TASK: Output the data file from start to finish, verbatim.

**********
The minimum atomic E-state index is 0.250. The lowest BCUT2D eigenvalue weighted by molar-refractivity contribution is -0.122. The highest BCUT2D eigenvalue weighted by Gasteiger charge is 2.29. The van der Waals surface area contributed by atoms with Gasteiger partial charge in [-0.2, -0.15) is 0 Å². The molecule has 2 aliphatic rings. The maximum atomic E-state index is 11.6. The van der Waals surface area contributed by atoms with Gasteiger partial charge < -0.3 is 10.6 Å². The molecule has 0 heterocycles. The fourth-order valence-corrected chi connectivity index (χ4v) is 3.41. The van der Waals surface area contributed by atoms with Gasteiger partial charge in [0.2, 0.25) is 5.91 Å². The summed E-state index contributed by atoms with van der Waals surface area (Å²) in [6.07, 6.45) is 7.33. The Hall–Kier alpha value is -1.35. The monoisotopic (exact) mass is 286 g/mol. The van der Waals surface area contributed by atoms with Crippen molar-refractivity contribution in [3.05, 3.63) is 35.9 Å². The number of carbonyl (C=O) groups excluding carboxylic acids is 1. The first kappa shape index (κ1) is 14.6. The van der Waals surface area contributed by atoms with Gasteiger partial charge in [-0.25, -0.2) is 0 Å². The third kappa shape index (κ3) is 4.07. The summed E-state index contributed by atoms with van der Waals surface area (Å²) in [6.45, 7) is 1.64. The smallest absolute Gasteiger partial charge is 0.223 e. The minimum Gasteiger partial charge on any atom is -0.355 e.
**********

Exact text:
The minimum atomic E-state index is 0.250. The lowest BCUT2D eigenvalue weighted by molar-refractivity contribution is -0.122. The highest BCUT2D eigenvalue weighted by Gasteiger charge is 2.29. The van der Waals surface area contributed by atoms with Gasteiger partial charge in [-0.2, -0.15) is 0 Å². The molecule has 2 aliphatic rings. The maximum atomic E-state index is 11.6. The van der Waals surface area contributed by atoms with Gasteiger partial charge < -0.3 is 10.6 Å². The molecule has 0 heterocycles. The fourth-order valence-corrected chi connectivity index (χ4v) is 3.41. The van der Waals surface area contributed by atoms with Gasteiger partial charge in [0.2, 0.25) is 5.91 Å². The summed E-state index contributed by atoms with van der Waals surface area (Å²) in [6.07, 6.45) is 7.33. The Hall–Kier alpha value is -1.35. The monoisotopic (exact) mass is 286 g/mol. The van der Waals surface area contributed by atoms with Crippen molar-refractivity contribution in [3.05, 3.63) is 35.9 Å². The number of carbonyl (C=O) groups excluding carboxylic acids is 1. The first kappa shape index (κ1) is 14.6. The van der Waals surface area contributed by atoms with Gasteiger partial charge in [-0.25, -0.2) is 0 Å². The third kappa shape index (κ3) is 4.07. The summed E-state index contributed by atoms with van der Waals surface area (Å²) in [6.45, 7) is 1.64. The smallest absolute Gasteiger partial charge is 0.223 e. The minimum Gasteiger partial charge on any atom is -0.355 e.